Many factors contribute to the fulfilment of the desire of human beings for a life of fulfilment and satisfaction. Physical fitness, mental alertness, emotional stability, the joy of learning, the pleasure of participating in games and sports, the thrill of adventure and exploration, entertainment that is offered by the fine arts such as music and dance – all have a role to play in the process.

The pleasure of enjoyment is sharpened when it is experienced in a group with like-minded persons. Society and governments need to do all they can, to promote and support such activities and associations with subject, of course, to the need to ensure that no pain, or suffering is caused as a result, to the others' freedom.

It is being increasingly realised that the society at large, the forms of governance chosen by countries, and even the governments in power have a substantial role to play in creating an environment that enables and supports the pursuit of happiness by people.

In fact, an international system has been developed by the United Nations Sustainable Development Solutions Network, that measures the degree of happiness experienced by the people of a country. The report prepared by that organisation is called the World Happiness Index.

It is of significance to note that India's own ranking is a pathetic 140, way below Pakistan, Bangladesh and China. And, not surprisingly, the Nordic nations Finland, Norway and Denmark occupy the three highest positions in that list.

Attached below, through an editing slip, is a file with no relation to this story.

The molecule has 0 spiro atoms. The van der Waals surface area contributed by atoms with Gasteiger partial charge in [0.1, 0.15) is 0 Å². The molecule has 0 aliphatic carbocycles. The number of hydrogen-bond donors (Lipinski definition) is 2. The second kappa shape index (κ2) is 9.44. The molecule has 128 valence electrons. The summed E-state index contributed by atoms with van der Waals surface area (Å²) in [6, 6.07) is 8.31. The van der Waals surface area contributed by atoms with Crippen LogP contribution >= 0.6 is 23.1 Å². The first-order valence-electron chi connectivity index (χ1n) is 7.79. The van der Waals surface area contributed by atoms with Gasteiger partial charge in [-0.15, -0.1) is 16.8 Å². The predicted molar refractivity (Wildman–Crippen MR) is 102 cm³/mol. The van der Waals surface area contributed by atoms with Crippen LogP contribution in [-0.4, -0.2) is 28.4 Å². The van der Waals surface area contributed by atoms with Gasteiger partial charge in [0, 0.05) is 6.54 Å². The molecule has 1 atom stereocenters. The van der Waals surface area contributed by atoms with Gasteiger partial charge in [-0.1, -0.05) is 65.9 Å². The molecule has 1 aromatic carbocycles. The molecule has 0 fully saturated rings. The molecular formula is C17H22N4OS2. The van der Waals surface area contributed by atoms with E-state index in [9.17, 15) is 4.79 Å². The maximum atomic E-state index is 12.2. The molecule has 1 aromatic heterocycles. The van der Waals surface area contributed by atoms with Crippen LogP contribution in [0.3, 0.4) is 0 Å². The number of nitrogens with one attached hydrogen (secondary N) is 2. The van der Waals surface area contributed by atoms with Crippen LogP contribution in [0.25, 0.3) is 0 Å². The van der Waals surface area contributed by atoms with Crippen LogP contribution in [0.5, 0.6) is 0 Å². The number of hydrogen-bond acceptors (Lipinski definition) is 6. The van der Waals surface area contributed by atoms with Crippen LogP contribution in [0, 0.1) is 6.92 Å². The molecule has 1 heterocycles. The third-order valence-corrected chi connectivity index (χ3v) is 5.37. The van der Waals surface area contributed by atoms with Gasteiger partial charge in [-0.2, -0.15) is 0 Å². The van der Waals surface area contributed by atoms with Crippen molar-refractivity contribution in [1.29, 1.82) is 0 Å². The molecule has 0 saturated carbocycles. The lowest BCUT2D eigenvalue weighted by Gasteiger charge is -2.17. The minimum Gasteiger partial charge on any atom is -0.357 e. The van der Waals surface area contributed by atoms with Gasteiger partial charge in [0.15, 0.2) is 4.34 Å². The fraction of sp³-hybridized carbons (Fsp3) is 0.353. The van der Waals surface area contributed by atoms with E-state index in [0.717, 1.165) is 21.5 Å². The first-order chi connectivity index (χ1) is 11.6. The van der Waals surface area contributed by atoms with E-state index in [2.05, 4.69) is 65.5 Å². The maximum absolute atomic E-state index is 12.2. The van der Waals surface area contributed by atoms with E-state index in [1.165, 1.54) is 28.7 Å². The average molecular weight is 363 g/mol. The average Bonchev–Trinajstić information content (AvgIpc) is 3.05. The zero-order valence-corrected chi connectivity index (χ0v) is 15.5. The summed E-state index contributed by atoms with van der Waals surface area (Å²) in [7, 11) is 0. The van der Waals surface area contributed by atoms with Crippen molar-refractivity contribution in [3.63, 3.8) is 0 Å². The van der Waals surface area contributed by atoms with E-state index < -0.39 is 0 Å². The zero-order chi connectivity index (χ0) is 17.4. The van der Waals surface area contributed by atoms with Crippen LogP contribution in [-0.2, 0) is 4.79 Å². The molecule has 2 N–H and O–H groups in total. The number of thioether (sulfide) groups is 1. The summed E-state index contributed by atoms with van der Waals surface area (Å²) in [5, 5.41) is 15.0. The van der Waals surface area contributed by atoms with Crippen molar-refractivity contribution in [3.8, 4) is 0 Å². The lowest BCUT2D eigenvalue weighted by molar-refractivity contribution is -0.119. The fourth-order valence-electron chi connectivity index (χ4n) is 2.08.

The quote attributed to Thoreau goes "that government is the best that governs the least." And what better governments can there be than govern less than democratic regimes? They, therefore, create the maximum happiness, or as John Bentham said, "the greatest good of the greatest number".

And then, which form of governance in better relate to the aspirations of people than a democracy? One, therefore, feels confident that, despite the large number of challenges yet to be resolved, the Indian polity is poised to usher in an era where the citizens of our country can say, as Narendra Modi told the Indian diaspora at Houston, in Telugu, "antha baagundi" or all is well. It must be remembered, however, that there is that much a government or the society at large can do in the effort to create happiness, and no more.

Ours is a young nation with the average age of the citizens a very heartening 27. Our youth need to remain physically fit, mentally alert and emotionally stable, be given access to basic human needs such as education and health and have opportunities for productive employment.

Ensuring that such a regime prevails will, therefore, need to be essential ingredient that informs the national building task of the future. All those who are concerned about ensuring a happy future for the country will do well to invest in the measures that will help harness fully and effectively the energy of the youth of the country.


(The writer is former Chief Secretary, Government of Andhra Pradesh)